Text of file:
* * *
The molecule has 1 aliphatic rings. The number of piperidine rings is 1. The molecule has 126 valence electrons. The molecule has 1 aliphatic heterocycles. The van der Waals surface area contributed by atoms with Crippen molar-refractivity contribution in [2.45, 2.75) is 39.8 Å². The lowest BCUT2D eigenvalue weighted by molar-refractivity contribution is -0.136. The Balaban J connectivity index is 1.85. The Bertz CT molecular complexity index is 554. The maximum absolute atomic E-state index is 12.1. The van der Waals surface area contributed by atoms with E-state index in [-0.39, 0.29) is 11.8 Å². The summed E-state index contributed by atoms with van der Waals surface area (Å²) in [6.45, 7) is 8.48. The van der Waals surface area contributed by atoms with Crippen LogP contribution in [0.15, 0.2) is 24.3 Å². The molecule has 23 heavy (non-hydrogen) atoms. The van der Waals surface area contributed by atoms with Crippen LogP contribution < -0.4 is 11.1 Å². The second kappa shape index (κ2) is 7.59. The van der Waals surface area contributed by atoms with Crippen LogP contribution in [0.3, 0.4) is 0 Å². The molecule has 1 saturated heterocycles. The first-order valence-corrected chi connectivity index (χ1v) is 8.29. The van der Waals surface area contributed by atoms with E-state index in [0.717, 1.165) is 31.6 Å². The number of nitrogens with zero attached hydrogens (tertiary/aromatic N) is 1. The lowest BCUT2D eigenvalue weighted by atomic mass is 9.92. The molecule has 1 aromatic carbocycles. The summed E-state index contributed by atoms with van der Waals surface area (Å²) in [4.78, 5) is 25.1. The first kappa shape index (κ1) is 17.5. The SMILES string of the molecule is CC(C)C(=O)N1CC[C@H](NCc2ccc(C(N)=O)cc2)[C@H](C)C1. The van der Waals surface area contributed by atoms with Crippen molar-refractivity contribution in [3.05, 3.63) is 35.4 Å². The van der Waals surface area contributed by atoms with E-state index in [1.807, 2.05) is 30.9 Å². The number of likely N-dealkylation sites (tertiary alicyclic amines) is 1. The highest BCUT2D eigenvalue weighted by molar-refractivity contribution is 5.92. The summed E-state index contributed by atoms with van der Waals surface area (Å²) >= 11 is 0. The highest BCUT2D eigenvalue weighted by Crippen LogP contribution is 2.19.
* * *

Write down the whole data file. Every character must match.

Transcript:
The molecule has 1 aliphatic rings. The number of piperidine rings is 1. The molecule has 126 valence electrons. The molecule has 1 aliphatic heterocycles. The van der Waals surface area contributed by atoms with Crippen molar-refractivity contribution in [2.45, 2.75) is 39.8 Å². The lowest BCUT2D eigenvalue weighted by molar-refractivity contribution is -0.136. The Balaban J connectivity index is 1.85. The Bertz CT molecular complexity index is 554. The maximum absolute atomic E-state index is 12.1. The van der Waals surface area contributed by atoms with E-state index in [-0.39, 0.29) is 11.8 Å². The summed E-state index contributed by atoms with van der Waals surface area (Å²) in [6.45, 7) is 8.48. The van der Waals surface area contributed by atoms with Crippen LogP contribution in [0.15, 0.2) is 24.3 Å². The molecule has 23 heavy (non-hydrogen) atoms. The van der Waals surface area contributed by atoms with Crippen LogP contribution < -0.4 is 11.1 Å². The second kappa shape index (κ2) is 7.59. The van der Waals surface area contributed by atoms with Crippen LogP contribution in [0.3, 0.4) is 0 Å². The molecule has 1 saturated heterocycles. The first-order valence-corrected chi connectivity index (χ1v) is 8.29. The van der Waals surface area contributed by atoms with E-state index in [0.717, 1.165) is 31.6 Å². The number of nitrogens with zero attached hydrogens (tertiary/aromatic N) is 1. The lowest BCUT2D eigenvalue weighted by atomic mass is 9.92. The molecule has 1 aromatic carbocycles. The summed E-state index contributed by atoms with van der Waals surface area (Å²) in [4.78, 5) is 25.1. The first kappa shape index (κ1) is 17.5. The SMILES string of the molecule is CC(C)C(=O)N1CC[C@H](NCc2ccc(C(N)=O)cc2)[C@H](C)C1. The van der Waals surface area contributed by atoms with Crippen molar-refractivity contribution in [3.05, 3.63) is 35.4 Å². The van der Waals surface area contributed by atoms with E-state index in [1.807, 2.05) is 30.9 Å². The number of likely N-dealkylation sites (tertiary alicyclic amines) is 1. The highest BCUT2D eigenvalue weighted by molar-refractivity contribution is 5.92. The summed E-state index contributed by atoms with van der Waals surface area (Å²) >= 11 is 0. The highest BCUT2D eigenvalue weighted by Crippen LogP contribution is 2.19.